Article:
Natalie Songer’s Satellites was utterly Spellbinding

Natalie Songer’s extraordinarily ambitious and complex show took in the vastness of time and space, and yet did so by exploring the most intimate and touching of family stories. Taking inspiration from her family’s hazy, disconnected recollection of Tom and Cor Gehrel’s time in the Second World War, she weaved a compelling tale that neatly dovetailed the contrasting fortunes of the two siblings, while at the same time evoking broader emotional themes that must surely have resonated with everyone in her audience.

For eighty minutes, she held that audience utterly spellbound with the tale of two men that started the war in the same place, but went on to have two dramatically different experiences. Straightforwardly fascinating as a story in its own right, it proved a brilliantly effective exemplar of how easily our lives can take a turn for better or worse, and either way, how easily our life stories can fade away entirely. Along the way, we learned of Songer’s own fascination with space, and how this informed the investigation into her uncle’s involvement in the post war space program. At times, the performance teetered close to a meta show about itself, but she deftly avoided excessive introspection with healthy doses of self-deprecation and knowing humour.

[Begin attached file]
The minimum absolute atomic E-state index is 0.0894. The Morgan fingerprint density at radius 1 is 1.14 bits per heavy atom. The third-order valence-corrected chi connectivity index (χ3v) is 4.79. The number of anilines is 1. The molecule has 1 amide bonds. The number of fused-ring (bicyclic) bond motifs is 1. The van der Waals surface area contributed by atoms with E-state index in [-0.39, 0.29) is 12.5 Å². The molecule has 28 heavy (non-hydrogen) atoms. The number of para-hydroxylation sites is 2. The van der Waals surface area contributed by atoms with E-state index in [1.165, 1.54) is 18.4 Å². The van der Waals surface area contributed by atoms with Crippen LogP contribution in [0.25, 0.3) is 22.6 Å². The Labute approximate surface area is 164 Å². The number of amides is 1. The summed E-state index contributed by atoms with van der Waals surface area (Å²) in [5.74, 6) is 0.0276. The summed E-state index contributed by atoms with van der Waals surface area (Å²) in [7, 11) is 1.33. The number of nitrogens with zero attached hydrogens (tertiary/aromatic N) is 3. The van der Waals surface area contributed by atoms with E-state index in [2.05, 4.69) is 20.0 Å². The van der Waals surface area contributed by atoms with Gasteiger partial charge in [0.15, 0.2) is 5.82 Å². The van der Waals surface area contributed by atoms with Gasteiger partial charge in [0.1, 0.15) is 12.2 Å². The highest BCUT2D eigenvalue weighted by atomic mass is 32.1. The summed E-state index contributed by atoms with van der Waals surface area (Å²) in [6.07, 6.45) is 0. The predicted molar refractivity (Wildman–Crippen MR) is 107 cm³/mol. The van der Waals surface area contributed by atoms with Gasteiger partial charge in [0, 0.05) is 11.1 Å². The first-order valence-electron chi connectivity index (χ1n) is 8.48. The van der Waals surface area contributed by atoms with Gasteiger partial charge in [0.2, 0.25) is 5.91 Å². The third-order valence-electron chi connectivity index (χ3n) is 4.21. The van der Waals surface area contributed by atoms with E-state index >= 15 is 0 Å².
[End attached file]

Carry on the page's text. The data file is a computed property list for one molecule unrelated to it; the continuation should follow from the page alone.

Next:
Handsome staging from director Nicholas Barton-Wines, combined with excellent sound design from Calum Paterson, offered up a collage of diverting multi-media imagery, but at the heart of the show was Songer’s engaging and skilful story-telling. Her performance brought to mind the charm of Daniel Kitson combined with the eloquence of Spalding Gray, so for all the clutter and chaos on stage, and the pleasingly low-fi production values, it was Natalie Songer’s personality that shone through. This was assuredly one of the finest productions at the Corn Hall for a very long time.